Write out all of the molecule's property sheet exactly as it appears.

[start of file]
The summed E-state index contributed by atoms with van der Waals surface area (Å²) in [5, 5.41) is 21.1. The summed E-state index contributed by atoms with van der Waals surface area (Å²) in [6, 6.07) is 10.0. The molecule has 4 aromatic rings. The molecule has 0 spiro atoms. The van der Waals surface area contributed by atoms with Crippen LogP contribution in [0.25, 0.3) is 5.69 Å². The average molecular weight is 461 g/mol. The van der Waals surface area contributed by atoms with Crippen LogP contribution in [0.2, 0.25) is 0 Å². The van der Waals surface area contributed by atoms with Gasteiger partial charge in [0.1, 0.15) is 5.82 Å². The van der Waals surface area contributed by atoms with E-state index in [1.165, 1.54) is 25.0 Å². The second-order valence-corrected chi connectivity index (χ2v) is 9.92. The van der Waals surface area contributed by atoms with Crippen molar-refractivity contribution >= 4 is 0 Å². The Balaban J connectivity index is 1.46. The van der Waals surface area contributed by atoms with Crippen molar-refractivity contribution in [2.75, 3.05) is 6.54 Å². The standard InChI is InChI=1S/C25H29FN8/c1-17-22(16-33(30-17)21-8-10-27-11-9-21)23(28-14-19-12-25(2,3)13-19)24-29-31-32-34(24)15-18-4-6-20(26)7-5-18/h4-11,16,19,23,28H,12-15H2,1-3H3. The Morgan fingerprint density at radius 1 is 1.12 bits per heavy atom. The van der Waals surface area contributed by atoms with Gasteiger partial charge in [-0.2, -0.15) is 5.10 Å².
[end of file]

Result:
The summed E-state index contributed by atoms with van der Waals surface area (Å²) in [5, 5.41) is 21.1. The summed E-state index contributed by atoms with van der Waals surface area (Å²) in [6, 6.07) is 10.0. The molecule has 4 aromatic rings. The molecule has 0 spiro atoms. The van der Waals surface area contributed by atoms with Crippen LogP contribution in [0.25, 0.3) is 5.69 Å². The average molecular weight is 461 g/mol. The van der Waals surface area contributed by atoms with Crippen LogP contribution in [0.2, 0.25) is 0 Å². The van der Waals surface area contributed by atoms with Gasteiger partial charge in [0.1, 0.15) is 5.82 Å². The van der Waals surface area contributed by atoms with E-state index in [1.165, 1.54) is 25.0 Å². The second-order valence-corrected chi connectivity index (χ2v) is 9.92. The van der Waals surface area contributed by atoms with Crippen molar-refractivity contribution >= 4 is 0 Å². The Balaban J connectivity index is 1.46. The van der Waals surface area contributed by atoms with Crippen molar-refractivity contribution in [2.75, 3.05) is 6.54 Å². The standard InChI is InChI=1S/C25H29FN8/c1-17-22(16-33(30-17)21-8-10-27-11-9-21)23(28-14-19-12-25(2,3)13-19)24-29-31-32-34(24)15-18-4-6-20(26)7-5-18/h4-11,16,19,23,28H,12-15H2,1-3H3. The Morgan fingerprint density at radius 1 is 1.12 bits per heavy atom. The van der Waals surface area contributed by atoms with Gasteiger partial charge in [-0.2, -0.15) is 5.10 Å².